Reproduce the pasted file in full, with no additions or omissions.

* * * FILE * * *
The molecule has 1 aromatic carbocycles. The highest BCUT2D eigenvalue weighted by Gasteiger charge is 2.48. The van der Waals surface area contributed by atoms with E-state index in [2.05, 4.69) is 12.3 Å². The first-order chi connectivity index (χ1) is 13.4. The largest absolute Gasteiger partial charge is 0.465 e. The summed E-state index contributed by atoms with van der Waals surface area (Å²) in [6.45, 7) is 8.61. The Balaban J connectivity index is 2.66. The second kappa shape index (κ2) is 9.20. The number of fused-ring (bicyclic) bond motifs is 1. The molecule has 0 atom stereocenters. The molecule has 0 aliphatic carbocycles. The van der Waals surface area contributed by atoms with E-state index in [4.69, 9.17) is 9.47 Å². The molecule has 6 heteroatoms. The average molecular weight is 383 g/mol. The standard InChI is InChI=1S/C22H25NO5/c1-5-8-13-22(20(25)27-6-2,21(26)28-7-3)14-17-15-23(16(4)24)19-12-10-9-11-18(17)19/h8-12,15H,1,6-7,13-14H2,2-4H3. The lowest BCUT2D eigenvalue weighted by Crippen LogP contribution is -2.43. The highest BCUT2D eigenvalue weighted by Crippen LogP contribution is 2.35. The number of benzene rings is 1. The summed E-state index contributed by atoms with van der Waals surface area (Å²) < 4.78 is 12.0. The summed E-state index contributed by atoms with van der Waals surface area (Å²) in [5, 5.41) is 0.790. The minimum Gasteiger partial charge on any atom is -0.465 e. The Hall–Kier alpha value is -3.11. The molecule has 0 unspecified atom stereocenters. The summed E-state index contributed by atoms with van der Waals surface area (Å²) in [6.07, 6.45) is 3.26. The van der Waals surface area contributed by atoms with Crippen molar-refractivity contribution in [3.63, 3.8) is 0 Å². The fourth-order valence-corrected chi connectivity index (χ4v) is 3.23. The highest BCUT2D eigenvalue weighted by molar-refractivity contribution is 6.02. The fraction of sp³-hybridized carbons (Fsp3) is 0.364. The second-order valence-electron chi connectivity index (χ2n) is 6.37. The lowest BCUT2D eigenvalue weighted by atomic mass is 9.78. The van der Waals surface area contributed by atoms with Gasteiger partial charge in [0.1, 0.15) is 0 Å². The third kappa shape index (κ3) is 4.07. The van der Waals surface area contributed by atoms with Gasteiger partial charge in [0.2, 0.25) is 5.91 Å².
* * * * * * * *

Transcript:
The molecule has 1 aromatic carbocycles. The highest BCUT2D eigenvalue weighted by Gasteiger charge is 2.48. The van der Waals surface area contributed by atoms with E-state index in [2.05, 4.69) is 12.3 Å². The first-order chi connectivity index (χ1) is 13.4. The largest absolute Gasteiger partial charge is 0.465 e. The summed E-state index contributed by atoms with van der Waals surface area (Å²) in [6.45, 7) is 8.61. The Balaban J connectivity index is 2.66. The second kappa shape index (κ2) is 9.20. The number of fused-ring (bicyclic) bond motifs is 1. The molecule has 0 atom stereocenters. The molecule has 0 aliphatic carbocycles. The van der Waals surface area contributed by atoms with E-state index in [4.69, 9.17) is 9.47 Å². The molecule has 6 heteroatoms. The average molecular weight is 383 g/mol. The standard InChI is InChI=1S/C22H25NO5/c1-5-8-13-22(20(25)27-6-2,21(26)28-7-3)14-17-15-23(16(4)24)19-12-10-9-11-18(17)19/h8-12,15H,1,6-7,13-14H2,2-4H3. The lowest BCUT2D eigenvalue weighted by Crippen LogP contribution is -2.43. The highest BCUT2D eigenvalue weighted by Crippen LogP contribution is 2.35. The number of benzene rings is 1. The summed E-state index contributed by atoms with van der Waals surface area (Å²) < 4.78 is 12.0. The summed E-state index contributed by atoms with van der Waals surface area (Å²) in [5, 5.41) is 0.790. The minimum Gasteiger partial charge on any atom is -0.465 e. The Hall–Kier alpha value is -3.11. The molecule has 0 unspecified atom stereocenters. The summed E-state index contributed by atoms with van der Waals surface area (Å²) in [6.07, 6.45) is 3.26. The van der Waals surface area contributed by atoms with Crippen molar-refractivity contribution in [3.63, 3.8) is 0 Å². The fourth-order valence-corrected chi connectivity index (χ4v) is 3.23. The highest BCUT2D eigenvalue weighted by molar-refractivity contribution is 6.02. The fraction of sp³-hybridized carbons (Fsp3) is 0.364. The second-order valence-electron chi connectivity index (χ2n) is 6.37. The lowest BCUT2D eigenvalue weighted by atomic mass is 9.78. The van der Waals surface area contributed by atoms with Gasteiger partial charge in [0.1, 0.15) is 0 Å². The third kappa shape index (κ3) is 4.07. The van der Waals surface area contributed by atoms with Gasteiger partial charge in [0.2, 0.25) is 5.91 Å².